Citing health issues, longtime Halton Hills public school board trustee and former Halton District School Board chair Ethel Gardiner announced Wednesday she won't be seeking re-election in November. Gardiner was recently diagnosed with cancer. "That will be my battle for the next little while," said the 69-year-old Georgetown resident, who will continue on as trustee until her term ends. The decision not to run for a fifth term was a difficult one, but Gardiner said it was the only choice she could make at this time. She added, however, she hasn't ruled out the possibility of running as a trustee candidate again in the future or being a school volunteer. "I plan to be back and involved in schools at some point," said Gardiner, who was 90 per cent sure she was going to seek re-election in Wards 1 and 2 (Acton) before she learned of her illness. "I'd like to thank the people of Halton Hills for their support, encouragement and trust over the years," said Gardiner. She said it's been an honour to serve Halton Hills for the last 11 years as trustee. "(Trustees) must be committed to public education that serves all children and advocate tenaciously for the success of every student. Over the past 50 years, 39 as an educator and 11 years as a trustee, including six years serving as the board's chair, I have learned a great deal. My life has been enriched by the fabulous people I have met, and I thank them for that."
After retiring from teaching in June 1995, Gardiner was first elected as Halton Hills trustee that October. "I had been involved in education all my life. To me it was just an opportunity to keep involved and be supportive of kids and public education." In 1997, Gardiner was elected by the other trustees to serve as the board's chair, a position she held for six consecutive years until 2003, earning her the distinction of being HDSB's longest-serving chair. While she said it was an honour to serve as chair, "my work in Halton Hills was more near and dear to my heart." Gardiner said she remembers when she started as a trustee it seemed like there were 85 different boards of education in Halton with the schools all on different pages. She said today, the strength of the Halton board system is that "we're all focused on the same thing"-- numeracy, literacy, school culture and improving student achievement." She has had many highlights over the past 11 years. "Anytime I could get into a school to see the great work that's happening or attend some event that the school was presenting those were always highlights," she said. An achievement she is proud of has been seeing an elementary school built in Georgetown South and another in the planning stages. "There was a lot of advocacy for that," she said. The fact that a study process for a proposed renovation at Georgetown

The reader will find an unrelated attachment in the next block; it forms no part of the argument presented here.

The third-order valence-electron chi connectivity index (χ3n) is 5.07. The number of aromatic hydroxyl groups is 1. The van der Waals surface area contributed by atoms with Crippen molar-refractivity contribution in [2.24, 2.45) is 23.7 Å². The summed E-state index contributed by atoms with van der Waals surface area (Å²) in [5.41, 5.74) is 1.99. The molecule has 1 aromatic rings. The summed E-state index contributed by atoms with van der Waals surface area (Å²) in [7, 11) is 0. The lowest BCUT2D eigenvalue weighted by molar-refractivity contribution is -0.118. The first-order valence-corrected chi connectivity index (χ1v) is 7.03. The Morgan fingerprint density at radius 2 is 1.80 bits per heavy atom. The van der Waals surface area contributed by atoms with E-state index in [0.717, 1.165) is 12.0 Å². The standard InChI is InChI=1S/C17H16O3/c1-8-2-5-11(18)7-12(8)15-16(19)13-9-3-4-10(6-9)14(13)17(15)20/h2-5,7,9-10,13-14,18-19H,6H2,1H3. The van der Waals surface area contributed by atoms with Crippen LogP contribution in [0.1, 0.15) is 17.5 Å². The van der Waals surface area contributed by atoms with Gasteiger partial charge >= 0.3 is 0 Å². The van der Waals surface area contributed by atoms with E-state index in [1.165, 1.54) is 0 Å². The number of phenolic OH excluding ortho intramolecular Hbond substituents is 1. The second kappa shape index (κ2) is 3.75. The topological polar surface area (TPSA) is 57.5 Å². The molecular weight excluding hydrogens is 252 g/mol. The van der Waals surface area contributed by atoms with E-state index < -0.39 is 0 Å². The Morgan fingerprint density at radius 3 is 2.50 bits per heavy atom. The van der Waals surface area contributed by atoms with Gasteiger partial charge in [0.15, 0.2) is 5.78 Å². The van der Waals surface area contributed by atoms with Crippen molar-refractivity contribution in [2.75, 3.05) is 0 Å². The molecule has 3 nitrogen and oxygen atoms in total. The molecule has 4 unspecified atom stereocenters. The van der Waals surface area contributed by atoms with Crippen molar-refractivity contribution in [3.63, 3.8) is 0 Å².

District High School has been initiated, Gardiner said is something she was very pleased to see. Gardiner is also proud that the board was able to maintain the property behind McKenzie-Smith Bennett School for community and school use. "That was one of the biggest fights I had. I think it was important to be able to do that." Another major highlight for Gardiner came in 2004 when she received the Dr. Harry Paikin Award of Merit (a provincial award) for outstanding service as a public school trustee. Other memorable events she said were Ethel's Run in which she did a lap around the track and, through staff and student pledges, raised $15,000 for Variety Village West, and annual events that highlight the exceptional work of staff and students such as Halton Music Festival and the Skills Competition. Along with the high points, Gardiner said there have also been
some lows over the years. She said the current composition of the board tops that list. "It's a school board that does not work together and does not serve school children." "A low point for me was Dr. Dusty Papke leaving as director as well as two other key staff who provided much direction to our system." She also remembers the "mold crisis" that resulted in a lot of upheaval to Halton schools as portables had to be torn down and rebuilt. "I've not always been patient, it was a low point to see how slowly we were able to move to start to build schools," said Gardiner. An incredible low Gardiner said is "the loss of students and staff to illness or accidents," which she experienced numerous times over the past 11 years. Gardiner plans to continue on as trustee, attending every meeting and event that she can, and supporting parents and students until a new trustee is elected. And she has a recommendation for the community on who she believes should be the trustee for the (Wards 3 and 4) Georgetown area. "It is my opinion that Mike Parkhill will work tirelessly for all families in Georgetown. He is a man of integrity and wants to be a trustee for all of the right reasons." She said he's been attending most board meetings over the past year and understands the educational issues in Georgetown. "The community will be well served if he is elected."